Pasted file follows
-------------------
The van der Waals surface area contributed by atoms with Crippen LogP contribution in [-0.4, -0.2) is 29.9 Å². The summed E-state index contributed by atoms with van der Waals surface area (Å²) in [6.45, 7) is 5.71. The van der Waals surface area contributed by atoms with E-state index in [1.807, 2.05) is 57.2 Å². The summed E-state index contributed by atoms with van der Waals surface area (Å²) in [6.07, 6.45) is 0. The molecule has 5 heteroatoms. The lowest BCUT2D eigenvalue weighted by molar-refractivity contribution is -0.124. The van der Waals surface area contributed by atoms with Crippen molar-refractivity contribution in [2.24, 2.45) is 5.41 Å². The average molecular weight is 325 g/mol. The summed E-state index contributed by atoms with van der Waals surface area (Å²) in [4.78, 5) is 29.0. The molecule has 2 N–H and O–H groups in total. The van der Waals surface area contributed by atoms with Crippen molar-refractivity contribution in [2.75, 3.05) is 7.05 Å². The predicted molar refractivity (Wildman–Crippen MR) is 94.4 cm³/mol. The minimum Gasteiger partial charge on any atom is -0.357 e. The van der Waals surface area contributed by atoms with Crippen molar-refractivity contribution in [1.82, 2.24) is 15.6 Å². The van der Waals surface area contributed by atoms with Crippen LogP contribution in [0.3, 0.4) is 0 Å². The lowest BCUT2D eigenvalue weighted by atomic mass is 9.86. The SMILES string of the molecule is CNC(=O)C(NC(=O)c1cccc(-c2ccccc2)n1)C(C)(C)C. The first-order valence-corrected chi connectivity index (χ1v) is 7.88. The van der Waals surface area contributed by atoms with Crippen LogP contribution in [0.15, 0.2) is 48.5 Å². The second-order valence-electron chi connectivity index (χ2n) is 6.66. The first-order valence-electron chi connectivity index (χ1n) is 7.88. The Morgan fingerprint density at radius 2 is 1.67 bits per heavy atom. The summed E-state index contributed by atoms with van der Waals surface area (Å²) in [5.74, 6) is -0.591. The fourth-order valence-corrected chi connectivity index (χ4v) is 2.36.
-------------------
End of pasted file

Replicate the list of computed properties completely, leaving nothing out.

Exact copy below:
The van der Waals surface area contributed by atoms with Crippen LogP contribution in [-0.4, -0.2) is 29.9 Å². The summed E-state index contributed by atoms with van der Waals surface area (Å²) in [6.45, 7) is 5.71. The van der Waals surface area contributed by atoms with E-state index in [1.807, 2.05) is 57.2 Å². The summed E-state index contributed by atoms with van der Waals surface area (Å²) in [6.07, 6.45) is 0. The molecule has 5 heteroatoms. The lowest BCUT2D eigenvalue weighted by molar-refractivity contribution is -0.124. The van der Waals surface area contributed by atoms with Crippen molar-refractivity contribution in [2.24, 2.45) is 5.41 Å². The average molecular weight is 325 g/mol. The summed E-state index contributed by atoms with van der Waals surface area (Å²) in [4.78, 5) is 29.0. The molecule has 2 N–H and O–H groups in total. The van der Waals surface area contributed by atoms with Crippen molar-refractivity contribution in [2.75, 3.05) is 7.05 Å². The predicted molar refractivity (Wildman–Crippen MR) is 94.4 cm³/mol. The minimum Gasteiger partial charge on any atom is -0.357 e. The van der Waals surface area contributed by atoms with Crippen molar-refractivity contribution in [1.82, 2.24) is 15.6 Å². The van der Waals surface area contributed by atoms with Crippen LogP contribution in [0.3, 0.4) is 0 Å². The lowest BCUT2D eigenvalue weighted by atomic mass is 9.86. The SMILES string of the molecule is CNC(=O)C(NC(=O)c1cccc(-c2ccccc2)n1)C(C)(C)C. The first-order valence-corrected chi connectivity index (χ1v) is 7.88. The van der Waals surface area contributed by atoms with Crippen LogP contribution in [0.15, 0.2) is 48.5 Å². The second-order valence-electron chi connectivity index (χ2n) is 6.66. The first-order valence-electron chi connectivity index (χ1n) is 7.88. The Morgan fingerprint density at radius 2 is 1.67 bits per heavy atom. The summed E-state index contributed by atoms with van der Waals surface area (Å²) in [5.74, 6) is -0.591. The fourth-order valence-corrected chi connectivity index (χ4v) is 2.36.